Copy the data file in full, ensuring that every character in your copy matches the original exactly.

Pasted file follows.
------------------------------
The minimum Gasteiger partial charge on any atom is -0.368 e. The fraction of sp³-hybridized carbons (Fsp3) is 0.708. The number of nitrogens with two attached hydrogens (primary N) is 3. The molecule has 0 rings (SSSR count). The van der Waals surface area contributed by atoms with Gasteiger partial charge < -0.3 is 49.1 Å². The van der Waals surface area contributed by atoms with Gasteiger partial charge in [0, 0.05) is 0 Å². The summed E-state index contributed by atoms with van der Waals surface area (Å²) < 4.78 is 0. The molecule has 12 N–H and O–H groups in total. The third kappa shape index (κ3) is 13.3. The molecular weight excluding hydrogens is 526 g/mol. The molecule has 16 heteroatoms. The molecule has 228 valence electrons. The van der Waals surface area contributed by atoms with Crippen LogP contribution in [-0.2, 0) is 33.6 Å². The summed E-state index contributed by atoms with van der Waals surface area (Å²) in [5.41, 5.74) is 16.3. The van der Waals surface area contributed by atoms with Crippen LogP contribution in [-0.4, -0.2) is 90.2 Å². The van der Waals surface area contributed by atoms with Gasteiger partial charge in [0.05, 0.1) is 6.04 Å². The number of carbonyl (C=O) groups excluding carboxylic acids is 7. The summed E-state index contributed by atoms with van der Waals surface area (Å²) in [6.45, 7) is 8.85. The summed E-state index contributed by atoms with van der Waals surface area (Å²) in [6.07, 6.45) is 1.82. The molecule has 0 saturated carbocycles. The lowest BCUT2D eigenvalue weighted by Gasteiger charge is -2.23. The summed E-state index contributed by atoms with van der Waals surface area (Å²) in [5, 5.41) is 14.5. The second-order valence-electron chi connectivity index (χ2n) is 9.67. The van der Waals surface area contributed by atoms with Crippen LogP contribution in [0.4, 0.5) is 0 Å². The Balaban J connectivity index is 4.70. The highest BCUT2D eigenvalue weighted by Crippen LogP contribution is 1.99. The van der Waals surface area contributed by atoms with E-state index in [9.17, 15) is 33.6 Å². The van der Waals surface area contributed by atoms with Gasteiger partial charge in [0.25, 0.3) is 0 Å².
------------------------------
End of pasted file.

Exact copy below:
The minimum Gasteiger partial charge on any atom is -0.368 e. The fraction of sp³-hybridized carbons (Fsp3) is 0.708. The number of nitrogens with two attached hydrogens (primary N) is 3. The molecule has 0 rings (SSSR count). The van der Waals surface area contributed by atoms with Gasteiger partial charge < -0.3 is 49.1 Å². The van der Waals surface area contributed by atoms with Gasteiger partial charge in [0, 0.05) is 0 Å². The summed E-state index contributed by atoms with van der Waals surface area (Å²) < 4.78 is 0. The molecule has 12 N–H and O–H groups in total. The third kappa shape index (κ3) is 13.3. The molecular weight excluding hydrogens is 526 g/mol. The molecule has 16 heteroatoms. The molecule has 228 valence electrons. The van der Waals surface area contributed by atoms with Crippen LogP contribution in [-0.2, 0) is 33.6 Å². The summed E-state index contributed by atoms with van der Waals surface area (Å²) in [5.41, 5.74) is 16.3. The van der Waals surface area contributed by atoms with Crippen LogP contribution in [-0.4, -0.2) is 90.2 Å². The van der Waals surface area contributed by atoms with Gasteiger partial charge in [0.05, 0.1) is 6.04 Å². The number of carbonyl (C=O) groups excluding carboxylic acids is 7. The summed E-state index contributed by atoms with van der Waals surface area (Å²) in [6.45, 7) is 8.85. The summed E-state index contributed by atoms with van der Waals surface area (Å²) in [6.07, 6.45) is 1.82. The molecule has 0 saturated carbocycles. The lowest BCUT2D eigenvalue weighted by Gasteiger charge is -2.23. The summed E-state index contributed by atoms with van der Waals surface area (Å²) in [5, 5.41) is 14.5. The second-order valence-electron chi connectivity index (χ2n) is 9.67. The van der Waals surface area contributed by atoms with Crippen LogP contribution in [0.4, 0.5) is 0 Å². The Balaban J connectivity index is 4.70. The highest BCUT2D eigenvalue weighted by Crippen LogP contribution is 1.99. The van der Waals surface area contributed by atoms with E-state index in [9.17, 15) is 33.6 Å². The van der Waals surface area contributed by atoms with Gasteiger partial charge in [0.25, 0.3) is 0 Å².